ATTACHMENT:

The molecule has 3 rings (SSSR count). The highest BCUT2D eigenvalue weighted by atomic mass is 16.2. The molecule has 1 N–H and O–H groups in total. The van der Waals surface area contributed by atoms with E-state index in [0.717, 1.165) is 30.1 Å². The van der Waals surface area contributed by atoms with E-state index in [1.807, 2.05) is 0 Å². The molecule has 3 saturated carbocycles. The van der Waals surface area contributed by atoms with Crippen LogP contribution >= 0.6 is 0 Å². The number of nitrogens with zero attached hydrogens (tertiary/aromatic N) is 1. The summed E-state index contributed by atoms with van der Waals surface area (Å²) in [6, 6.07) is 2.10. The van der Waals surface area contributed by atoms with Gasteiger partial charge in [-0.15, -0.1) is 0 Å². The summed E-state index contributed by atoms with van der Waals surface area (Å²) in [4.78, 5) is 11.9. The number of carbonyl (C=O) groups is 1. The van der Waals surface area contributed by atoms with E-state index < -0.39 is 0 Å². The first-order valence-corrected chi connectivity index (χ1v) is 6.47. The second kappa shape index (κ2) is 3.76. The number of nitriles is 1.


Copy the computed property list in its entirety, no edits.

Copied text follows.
The molecule has 3 rings (SSSR count). The highest BCUT2D eigenvalue weighted by atomic mass is 16.2. The molecule has 1 N–H and O–H groups in total. The van der Waals surface area contributed by atoms with E-state index in [0.717, 1.165) is 30.1 Å². The van der Waals surface area contributed by atoms with E-state index in [1.807, 2.05) is 0 Å². The molecule has 3 saturated carbocycles. The van der Waals surface area contributed by atoms with Crippen LogP contribution >= 0.6 is 0 Å². The number of nitrogens with zero attached hydrogens (tertiary/aromatic N) is 1. The summed E-state index contributed by atoms with van der Waals surface area (Å²) in [6, 6.07) is 2.10. The van der Waals surface area contributed by atoms with Gasteiger partial charge in [-0.15, -0.1) is 0 Å². The summed E-state index contributed by atoms with van der Waals surface area (Å²) in [4.78, 5) is 11.9. The number of carbonyl (C=O) groups is 1. The van der Waals surface area contributed by atoms with E-state index < -0.39 is 0 Å². The first-order valence-corrected chi connectivity index (χ1v) is 6.47. The second kappa shape index (κ2) is 3.76. The number of nitriles is 1.